Conference Agenda

Overview and details of the sessions of this conference. Please select a date or location to show only sessions at that day or location. Please select a single session for detailed view (with abstracts and downloads if available).

 
Session Overview
Session
P19: IL and Active Citizenship
Time:
Wednesday, 26/Sep/2018:
10:30am - 12:30pm

Session Chair: Andrew Whitworth
Location: Merikoski
Session Topics:
Information literacy and active citizenship

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Presentations

Multi-literacies and Social Sustainability

Egbert John Sanchez Vanderkast

National Autonomous University of Mexico, Mexico

In order to succeed, sustainable development must be seen as an integrative matter. In this particular point of view, social sustainability can be seen as “a life enchancing condition within communities and as a process within communities that can achieving that condition” (Chowdhury, 2014; p.19). Some characteristics of social sustainability are those that reli on thekind of users we have at our infomation centre, the quality of service we provideat the information centre, the kind of information system, and the specific content they manage. All the above mentioned will help to build a community where civic or any kind of literacy should be taught to empower the community and to motivate its members to reach some kind of civic literacy which, according to Milner, should be understood as “the ability manifesting itself in the form of political knowledge and the willingness in the form of political participation” (Milner; 2002).

In this sense, Koltay, Spiranic and Karvalics (2016, p.63) provide the following definition of information literacy as “the adoption of appropiate information behavior to obtain, through whatever channel or medium, information well fitted to information needs, together with critical awareness of importance of wise and ethical use of information in society”. In a community we should look for those elements that: connect with information; interact with information; and also make use of information. On one hand we have those dynamics of information literacy and, on the other hand, we have those elements of social sustainability.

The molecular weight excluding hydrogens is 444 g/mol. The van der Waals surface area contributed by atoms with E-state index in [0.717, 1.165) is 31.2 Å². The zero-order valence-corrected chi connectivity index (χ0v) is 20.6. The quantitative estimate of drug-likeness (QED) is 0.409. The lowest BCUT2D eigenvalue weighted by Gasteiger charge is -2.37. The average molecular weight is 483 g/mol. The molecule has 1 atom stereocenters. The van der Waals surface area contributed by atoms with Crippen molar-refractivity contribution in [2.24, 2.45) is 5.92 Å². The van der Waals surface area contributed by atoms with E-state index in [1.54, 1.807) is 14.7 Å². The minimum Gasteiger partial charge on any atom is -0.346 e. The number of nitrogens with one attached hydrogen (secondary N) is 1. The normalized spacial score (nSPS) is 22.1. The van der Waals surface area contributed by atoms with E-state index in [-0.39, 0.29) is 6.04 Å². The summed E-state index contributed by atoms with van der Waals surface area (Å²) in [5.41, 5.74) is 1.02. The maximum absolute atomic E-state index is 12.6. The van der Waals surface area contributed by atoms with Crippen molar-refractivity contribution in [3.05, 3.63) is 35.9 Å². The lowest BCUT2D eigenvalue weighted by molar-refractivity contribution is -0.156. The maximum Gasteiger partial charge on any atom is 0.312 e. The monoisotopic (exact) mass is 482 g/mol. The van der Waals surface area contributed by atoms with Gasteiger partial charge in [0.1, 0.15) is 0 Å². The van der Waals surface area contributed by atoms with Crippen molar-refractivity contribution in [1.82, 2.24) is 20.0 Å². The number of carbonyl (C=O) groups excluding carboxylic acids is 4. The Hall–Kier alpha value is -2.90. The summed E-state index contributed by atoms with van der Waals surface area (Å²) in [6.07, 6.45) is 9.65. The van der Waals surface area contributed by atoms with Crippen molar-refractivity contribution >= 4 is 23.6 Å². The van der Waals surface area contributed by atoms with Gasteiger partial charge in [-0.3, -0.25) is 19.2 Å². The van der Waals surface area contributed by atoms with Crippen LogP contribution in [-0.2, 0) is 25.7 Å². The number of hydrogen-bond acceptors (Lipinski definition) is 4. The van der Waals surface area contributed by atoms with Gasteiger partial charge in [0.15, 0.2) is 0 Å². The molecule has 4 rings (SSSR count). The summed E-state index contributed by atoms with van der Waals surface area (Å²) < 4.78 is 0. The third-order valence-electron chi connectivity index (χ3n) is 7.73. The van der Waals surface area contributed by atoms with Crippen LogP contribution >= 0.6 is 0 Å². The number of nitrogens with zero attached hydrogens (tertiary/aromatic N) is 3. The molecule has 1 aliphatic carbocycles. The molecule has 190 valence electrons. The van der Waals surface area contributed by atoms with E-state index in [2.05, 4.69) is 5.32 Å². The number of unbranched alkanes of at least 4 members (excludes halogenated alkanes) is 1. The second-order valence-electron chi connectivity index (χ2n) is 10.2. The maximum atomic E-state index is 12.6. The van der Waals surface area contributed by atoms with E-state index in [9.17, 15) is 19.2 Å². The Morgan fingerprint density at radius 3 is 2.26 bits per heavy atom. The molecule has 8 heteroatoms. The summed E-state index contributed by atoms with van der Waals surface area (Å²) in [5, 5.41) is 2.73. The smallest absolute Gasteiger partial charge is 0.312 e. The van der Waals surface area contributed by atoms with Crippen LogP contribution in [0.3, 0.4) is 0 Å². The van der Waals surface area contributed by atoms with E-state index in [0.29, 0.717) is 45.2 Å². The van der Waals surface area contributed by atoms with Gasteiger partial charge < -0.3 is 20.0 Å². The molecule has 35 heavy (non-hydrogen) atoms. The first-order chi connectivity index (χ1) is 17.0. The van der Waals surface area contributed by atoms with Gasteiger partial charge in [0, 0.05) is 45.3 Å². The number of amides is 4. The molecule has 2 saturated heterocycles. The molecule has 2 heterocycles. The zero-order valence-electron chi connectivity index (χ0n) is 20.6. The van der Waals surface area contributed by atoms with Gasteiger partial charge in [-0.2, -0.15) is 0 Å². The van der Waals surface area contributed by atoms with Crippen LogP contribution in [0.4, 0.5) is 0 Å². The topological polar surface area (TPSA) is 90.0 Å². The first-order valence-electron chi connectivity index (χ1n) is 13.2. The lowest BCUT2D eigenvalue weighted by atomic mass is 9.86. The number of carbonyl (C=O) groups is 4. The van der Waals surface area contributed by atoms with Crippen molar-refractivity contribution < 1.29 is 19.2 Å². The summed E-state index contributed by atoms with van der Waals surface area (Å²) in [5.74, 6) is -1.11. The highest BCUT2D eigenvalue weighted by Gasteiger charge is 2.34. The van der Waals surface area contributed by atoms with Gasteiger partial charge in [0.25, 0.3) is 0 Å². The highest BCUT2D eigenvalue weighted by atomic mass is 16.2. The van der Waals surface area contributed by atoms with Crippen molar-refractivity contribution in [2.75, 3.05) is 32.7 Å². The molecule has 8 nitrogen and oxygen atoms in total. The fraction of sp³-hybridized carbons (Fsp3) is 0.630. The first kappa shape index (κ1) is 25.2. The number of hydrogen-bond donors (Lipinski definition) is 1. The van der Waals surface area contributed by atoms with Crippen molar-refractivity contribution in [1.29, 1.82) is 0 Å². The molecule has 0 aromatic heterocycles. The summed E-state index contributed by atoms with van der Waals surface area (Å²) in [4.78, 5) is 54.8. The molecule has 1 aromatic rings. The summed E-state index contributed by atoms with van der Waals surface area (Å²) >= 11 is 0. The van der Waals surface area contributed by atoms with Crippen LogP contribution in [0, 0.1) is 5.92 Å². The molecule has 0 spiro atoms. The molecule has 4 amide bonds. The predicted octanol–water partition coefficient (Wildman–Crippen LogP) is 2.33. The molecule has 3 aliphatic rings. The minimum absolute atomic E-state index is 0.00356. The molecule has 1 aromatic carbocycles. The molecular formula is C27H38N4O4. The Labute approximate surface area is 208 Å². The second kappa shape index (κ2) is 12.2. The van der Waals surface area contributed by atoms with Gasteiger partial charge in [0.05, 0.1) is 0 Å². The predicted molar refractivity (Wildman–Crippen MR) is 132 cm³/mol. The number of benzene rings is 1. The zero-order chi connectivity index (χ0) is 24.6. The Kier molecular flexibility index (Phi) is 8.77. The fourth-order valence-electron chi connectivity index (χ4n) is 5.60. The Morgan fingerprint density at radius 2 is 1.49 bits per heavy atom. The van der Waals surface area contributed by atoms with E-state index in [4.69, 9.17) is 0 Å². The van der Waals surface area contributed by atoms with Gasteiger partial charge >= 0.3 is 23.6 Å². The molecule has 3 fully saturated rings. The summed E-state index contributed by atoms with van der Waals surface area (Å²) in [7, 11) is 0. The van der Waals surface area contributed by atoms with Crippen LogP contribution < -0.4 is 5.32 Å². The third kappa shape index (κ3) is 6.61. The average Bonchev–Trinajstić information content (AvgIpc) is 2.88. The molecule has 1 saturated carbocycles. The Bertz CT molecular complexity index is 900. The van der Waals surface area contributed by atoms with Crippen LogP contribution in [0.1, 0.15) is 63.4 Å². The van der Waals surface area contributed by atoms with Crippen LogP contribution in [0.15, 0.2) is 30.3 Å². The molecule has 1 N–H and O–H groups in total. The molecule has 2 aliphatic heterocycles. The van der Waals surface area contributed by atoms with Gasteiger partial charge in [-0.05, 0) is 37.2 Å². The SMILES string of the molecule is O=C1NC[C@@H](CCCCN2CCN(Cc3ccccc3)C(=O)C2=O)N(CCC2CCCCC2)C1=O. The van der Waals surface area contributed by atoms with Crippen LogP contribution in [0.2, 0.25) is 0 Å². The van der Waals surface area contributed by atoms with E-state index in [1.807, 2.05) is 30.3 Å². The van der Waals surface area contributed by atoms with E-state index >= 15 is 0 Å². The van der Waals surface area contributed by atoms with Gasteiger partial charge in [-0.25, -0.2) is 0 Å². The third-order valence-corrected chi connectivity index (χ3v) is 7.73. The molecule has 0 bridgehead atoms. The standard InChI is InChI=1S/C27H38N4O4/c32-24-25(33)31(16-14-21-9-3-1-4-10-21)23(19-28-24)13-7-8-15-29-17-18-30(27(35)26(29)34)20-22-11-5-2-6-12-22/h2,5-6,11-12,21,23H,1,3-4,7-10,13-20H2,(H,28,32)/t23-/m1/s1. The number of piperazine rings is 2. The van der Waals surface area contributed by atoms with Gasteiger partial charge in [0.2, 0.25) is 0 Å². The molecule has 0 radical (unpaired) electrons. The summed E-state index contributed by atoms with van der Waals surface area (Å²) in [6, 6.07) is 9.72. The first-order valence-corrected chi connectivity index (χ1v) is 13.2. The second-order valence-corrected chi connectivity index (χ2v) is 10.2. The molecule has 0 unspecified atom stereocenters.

The aim of this paper is to identify those variables of social sustainability, like access to resources, education, gender equity, health, leadership, and quality of life that will drive us to understand and link with civic literacy. The result will direct us to proposals of policy choices to promote civic literacy.

References

Chowdhury, G. (2014). Sustainability of scholarly information. London: Facet.

Koltay, T., Špiranec, S., & Karvalics, L. Z. (2016). Research 2.0 and the Future of Information Literacy. Amsterdam: Chandos.

Milner, H. (2002). Civic literacy. Hanover: University Press of New England.


Unique or Ubiquitous? Information Literacy Instruction Outside Higher Education

Miriam Matteson1, Beate Gersch2

1Kent State University, Columbus, OH, USA; 2The University of Akron, OH, USA

Information literacy (IL) is the ability to recognize the need for information, to effectively find information to meet that need, and to use information for some purpose or goal. Historically, information literacy was important for well-informed, civic discourse, as well as for preparing people to be productive workers (O’Connor, 2009). More recently, critical perspectives have emerged that view IL as a way for learners to understand systems of power around information and develop a critical consciousness of learning (Elmborg, 2006).

Both academic and public libraries in essence believe that understanding and using information critically and effectively bring gains to an individual and to society. However, they diverge in how and why they engage in IL instruction, partly due to differences in mission and user base. The purpose of the academic library, to support the mission of the university, is more formally linked to instruction than that of a public library, even though many public libraries describe themselves and their purpose with education-based language such as being the people’s university, or supporting lifelong learning. The value libraries place on their educational role, as well as their understanding of patrons’ motivation and purpose, will direct why and how they facilitate IL instruction. Academic libraries operate under formal structures evidenced by „instruction librarian“ job titles, formal courses, modules, and teaching materials, and shared definitions and frameworks for operationalizing information literacy. In contrast, public library IL instruction may be less structured with greater freedom and creativity. Both types of libraries fulfill important functions in fostering an engaged citizenry, and many patrons experience both of these environments at different times, or even simultaneously, in their lives.